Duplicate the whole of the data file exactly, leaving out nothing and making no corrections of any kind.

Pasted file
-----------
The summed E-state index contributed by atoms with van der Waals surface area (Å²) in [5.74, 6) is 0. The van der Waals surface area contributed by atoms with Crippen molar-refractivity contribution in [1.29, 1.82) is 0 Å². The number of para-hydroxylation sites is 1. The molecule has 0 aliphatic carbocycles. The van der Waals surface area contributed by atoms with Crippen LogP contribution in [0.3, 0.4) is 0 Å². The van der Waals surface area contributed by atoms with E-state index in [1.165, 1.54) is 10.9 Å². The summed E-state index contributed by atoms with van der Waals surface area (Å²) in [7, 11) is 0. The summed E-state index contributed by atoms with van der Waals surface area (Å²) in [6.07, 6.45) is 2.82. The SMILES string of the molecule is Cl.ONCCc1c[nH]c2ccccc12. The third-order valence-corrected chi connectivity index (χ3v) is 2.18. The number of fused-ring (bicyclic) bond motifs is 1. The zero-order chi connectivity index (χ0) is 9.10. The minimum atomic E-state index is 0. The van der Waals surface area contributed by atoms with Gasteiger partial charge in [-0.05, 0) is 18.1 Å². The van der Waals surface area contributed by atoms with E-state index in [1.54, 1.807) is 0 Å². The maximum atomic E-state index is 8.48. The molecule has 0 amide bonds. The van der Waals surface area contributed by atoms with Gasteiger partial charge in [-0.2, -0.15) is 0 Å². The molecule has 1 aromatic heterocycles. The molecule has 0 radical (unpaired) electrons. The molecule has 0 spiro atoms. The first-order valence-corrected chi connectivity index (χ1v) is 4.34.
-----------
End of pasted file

The summed E-state index contributed by atoms with van der Waals surface area (Å²) in [5.74, 6) is 0. The van der Waals surface area contributed by atoms with Crippen molar-refractivity contribution in [1.29, 1.82) is 0 Å². The number of para-hydroxylation sites is 1. The molecule has 0 aliphatic carbocycles. The van der Waals surface area contributed by atoms with Crippen LogP contribution in [0.3, 0.4) is 0 Å². The van der Waals surface area contributed by atoms with E-state index in [1.165, 1.54) is 10.9 Å². The summed E-state index contributed by atoms with van der Waals surface area (Å²) in [7, 11) is 0. The summed E-state index contributed by atoms with van der Waals surface area (Å²) in [6.07, 6.45) is 2.82. The SMILES string of the molecule is Cl.ONCCc1c[nH]c2ccccc12. The third-order valence-corrected chi connectivity index (χ3v) is 2.18. The number of fused-ring (bicyclic) bond motifs is 1. The zero-order chi connectivity index (χ0) is 9.10. The minimum atomic E-state index is 0. The van der Waals surface area contributed by atoms with Gasteiger partial charge in [-0.05, 0) is 18.1 Å². The van der Waals surface area contributed by atoms with E-state index in [1.54, 1.807) is 0 Å². The maximum atomic E-state index is 8.48. The molecule has 0 amide bonds. The van der Waals surface area contributed by atoms with Gasteiger partial charge in [-0.2, -0.15) is 0 Å². The molecule has 1 aromatic heterocycles. The molecule has 0 radical (unpaired) electrons. The molecule has 0 spiro atoms. The first-order valence-corrected chi connectivity index (χ1v) is 4.34.